YouTube/Jimmy Kimmel Live
As President Donald Trump trotted around the globe for his meetings with Queen Elizabeth, NATO, and Russian President Vladimir Putin, late-night TV show host Jimmy Kimmel wondered if Americans could find any those countries on a map.
“We came up with a test,” Kimmel said. “The test is very simple. We went out on the street, and we asked people passing by to name a country on a map. That's it.”
The results were not impressive.
Attempt 1: South Africa
The first participant circled what she thought was South Africa. It was actually Bolivia on the continent of South America.
Attempt 2: The “Country of Asia”
Kimmel's second participant pointed to Russia. He actually thought it was the “country of Asia.”
Attempt 3: Africa
While this participant technically pointed to the right area, she was reminded that Africa is a continent. When asked if she could name any countries in Africa, she said, “No. Who knows stuff like that?”
Attempt 4: Greenland
The fourth participant was pretty sure he was pointing to Greenland or Iceland, only to be told he was actually pointing at Alaska.
Attempt 5: America
Participant No. 1 was back to redeem herself. The host asked if she could point to America.
“I would say this big one,” she said, circling Russia, “but I'm probably wrong.”
She went on to mislabel Austraila as Europe and South America as Africa, and she failed to list a country in South America.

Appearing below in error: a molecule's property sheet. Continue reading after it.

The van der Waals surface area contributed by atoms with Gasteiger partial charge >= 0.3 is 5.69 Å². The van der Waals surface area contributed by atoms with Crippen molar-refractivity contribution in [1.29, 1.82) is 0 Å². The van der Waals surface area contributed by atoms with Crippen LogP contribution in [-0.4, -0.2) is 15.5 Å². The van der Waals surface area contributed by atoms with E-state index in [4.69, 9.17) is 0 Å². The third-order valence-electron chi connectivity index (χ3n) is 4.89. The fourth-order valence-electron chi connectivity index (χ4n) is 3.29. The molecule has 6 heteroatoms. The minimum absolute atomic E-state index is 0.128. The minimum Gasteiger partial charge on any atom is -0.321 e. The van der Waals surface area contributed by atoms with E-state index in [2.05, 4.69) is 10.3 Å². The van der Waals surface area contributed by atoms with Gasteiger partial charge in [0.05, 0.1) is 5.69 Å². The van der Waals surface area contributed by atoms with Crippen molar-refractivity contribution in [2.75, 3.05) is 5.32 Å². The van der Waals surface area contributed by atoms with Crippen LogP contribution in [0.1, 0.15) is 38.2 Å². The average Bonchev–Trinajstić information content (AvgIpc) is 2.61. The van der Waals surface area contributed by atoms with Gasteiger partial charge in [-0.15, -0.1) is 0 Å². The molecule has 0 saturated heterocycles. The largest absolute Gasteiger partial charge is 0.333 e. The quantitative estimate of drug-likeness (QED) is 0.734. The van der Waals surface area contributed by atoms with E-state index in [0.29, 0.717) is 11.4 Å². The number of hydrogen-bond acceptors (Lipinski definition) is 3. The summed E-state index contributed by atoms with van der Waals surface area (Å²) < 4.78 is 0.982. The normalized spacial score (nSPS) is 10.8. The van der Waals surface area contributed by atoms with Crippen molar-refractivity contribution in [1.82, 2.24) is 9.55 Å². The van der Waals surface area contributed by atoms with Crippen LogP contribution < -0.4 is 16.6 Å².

The “sad part,” according to the participant, was that she graduated from high school and college.
Attempt 6: Honduras
The sixth participant was fairly confident that Honduras was located somewhere in South America, adding, “Shouldn't I be taught this in school?”
Attempt 7: Finally
Finally, a young kid was successfully able to label numerous countries in South America.
While most of the participants struggled, geographic illiteracy is not a rare phenomenon in the United States. According to a New York Times survey, only 36 percent of Americans could find North Korea on a map.
Although the young man saved the day during Kimmel's test, only 17 percent of young Americans could find Afghanistan on a map back in 2002, according to National Geographic. Fewer than 15 percent could point to Iraq or Israel.
Kimmel, of course, found the test to be a hilarious example of American geographic illiteracy, adding, “Well, if you didn't believe that children are our future before, now you do.”